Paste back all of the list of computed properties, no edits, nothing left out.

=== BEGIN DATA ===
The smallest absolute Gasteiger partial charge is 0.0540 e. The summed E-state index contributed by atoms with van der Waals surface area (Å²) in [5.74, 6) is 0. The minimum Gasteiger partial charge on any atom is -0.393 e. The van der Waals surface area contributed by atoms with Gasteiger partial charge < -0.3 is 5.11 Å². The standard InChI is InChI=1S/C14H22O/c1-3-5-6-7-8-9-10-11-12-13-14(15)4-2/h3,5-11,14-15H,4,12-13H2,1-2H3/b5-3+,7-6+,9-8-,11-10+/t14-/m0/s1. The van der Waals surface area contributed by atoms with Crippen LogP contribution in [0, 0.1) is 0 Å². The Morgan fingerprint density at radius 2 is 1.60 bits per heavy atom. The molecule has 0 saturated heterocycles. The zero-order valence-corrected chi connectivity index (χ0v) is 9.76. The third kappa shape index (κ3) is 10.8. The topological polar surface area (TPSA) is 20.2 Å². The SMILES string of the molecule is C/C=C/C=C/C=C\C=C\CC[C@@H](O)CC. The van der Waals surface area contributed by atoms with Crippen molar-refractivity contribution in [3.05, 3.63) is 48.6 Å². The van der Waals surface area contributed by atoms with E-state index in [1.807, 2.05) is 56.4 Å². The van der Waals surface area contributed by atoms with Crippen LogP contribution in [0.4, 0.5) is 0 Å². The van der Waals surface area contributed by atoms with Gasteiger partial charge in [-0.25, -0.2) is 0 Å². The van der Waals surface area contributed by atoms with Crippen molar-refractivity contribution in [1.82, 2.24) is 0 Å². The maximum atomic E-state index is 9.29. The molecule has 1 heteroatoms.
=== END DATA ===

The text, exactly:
The smallest absolute Gasteiger partial charge is 0.0540 e. The summed E-state index contributed by atoms with van der Waals surface area (Å²) in [5.74, 6) is 0. The minimum Gasteiger partial charge on any atom is -0.393 e. The van der Waals surface area contributed by atoms with Gasteiger partial charge < -0.3 is 5.11 Å². The standard InChI is InChI=1S/C14H22O/c1-3-5-6-7-8-9-10-11-12-13-14(15)4-2/h3,5-11,14-15H,4,12-13H2,1-2H3/b5-3+,7-6+,9-8-,11-10+/t14-/m0/s1. The van der Waals surface area contributed by atoms with Crippen LogP contribution in [0, 0.1) is 0 Å². The Morgan fingerprint density at radius 2 is 1.60 bits per heavy atom. The molecule has 0 saturated heterocycles. The zero-order valence-corrected chi connectivity index (χ0v) is 9.76. The third kappa shape index (κ3) is 10.8. The topological polar surface area (TPSA) is 20.2 Å². The SMILES string of the molecule is C/C=C/C=C/C=C\C=C\CC[C@@H](O)CC. The van der Waals surface area contributed by atoms with Crippen molar-refractivity contribution in [3.05, 3.63) is 48.6 Å². The van der Waals surface area contributed by atoms with E-state index in [1.807, 2.05) is 56.4 Å². The van der Waals surface area contributed by atoms with Crippen LogP contribution in [0.4, 0.5) is 0 Å². The van der Waals surface area contributed by atoms with Gasteiger partial charge in [-0.25, -0.2) is 0 Å². The van der Waals surface area contributed by atoms with Crippen molar-refractivity contribution in [1.82, 2.24) is 0 Å². The maximum atomic E-state index is 9.29. The molecule has 1 heteroatoms.